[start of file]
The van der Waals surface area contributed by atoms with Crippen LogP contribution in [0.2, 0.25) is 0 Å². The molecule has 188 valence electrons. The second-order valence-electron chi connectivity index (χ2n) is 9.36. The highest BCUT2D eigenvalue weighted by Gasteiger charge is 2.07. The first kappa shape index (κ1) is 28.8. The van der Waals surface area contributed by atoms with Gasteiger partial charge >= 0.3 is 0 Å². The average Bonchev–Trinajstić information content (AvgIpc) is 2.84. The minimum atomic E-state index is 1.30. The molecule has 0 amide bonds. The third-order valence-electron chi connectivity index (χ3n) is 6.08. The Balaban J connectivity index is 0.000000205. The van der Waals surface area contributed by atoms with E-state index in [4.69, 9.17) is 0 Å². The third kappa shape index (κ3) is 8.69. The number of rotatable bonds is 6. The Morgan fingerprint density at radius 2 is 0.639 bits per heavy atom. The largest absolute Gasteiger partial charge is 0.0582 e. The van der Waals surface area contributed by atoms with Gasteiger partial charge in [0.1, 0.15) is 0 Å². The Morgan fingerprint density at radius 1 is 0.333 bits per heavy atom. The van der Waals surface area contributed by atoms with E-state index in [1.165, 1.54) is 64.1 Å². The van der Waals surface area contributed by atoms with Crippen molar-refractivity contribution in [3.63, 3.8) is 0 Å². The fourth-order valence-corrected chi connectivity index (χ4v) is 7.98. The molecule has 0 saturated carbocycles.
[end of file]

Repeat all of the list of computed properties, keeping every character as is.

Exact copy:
The van der Waals surface area contributed by atoms with Crippen LogP contribution in [0.2, 0.25) is 0 Å². The molecule has 188 valence electrons. The second-order valence-electron chi connectivity index (χ2n) is 9.36. The highest BCUT2D eigenvalue weighted by Gasteiger charge is 2.07. The first kappa shape index (κ1) is 28.8. The van der Waals surface area contributed by atoms with Gasteiger partial charge >= 0.3 is 0 Å². The average Bonchev–Trinajstić information content (AvgIpc) is 2.84. The minimum atomic E-state index is 1.30. The molecule has 0 amide bonds. The third-order valence-electron chi connectivity index (χ3n) is 6.08. The Balaban J connectivity index is 0.000000205. The van der Waals surface area contributed by atoms with E-state index in [4.69, 9.17) is 0 Å². The third kappa shape index (κ3) is 8.69. The number of rotatable bonds is 6. The Morgan fingerprint density at radius 2 is 0.639 bits per heavy atom. The largest absolute Gasteiger partial charge is 0.0582 e. The van der Waals surface area contributed by atoms with Gasteiger partial charge in [0.1, 0.15) is 0 Å². The Morgan fingerprint density at radius 1 is 0.333 bits per heavy atom. The van der Waals surface area contributed by atoms with E-state index in [1.165, 1.54) is 64.1 Å². The van der Waals surface area contributed by atoms with Crippen molar-refractivity contribution in [3.63, 3.8) is 0 Å². The fourth-order valence-corrected chi connectivity index (χ4v) is 7.98. The molecule has 0 saturated carbocycles.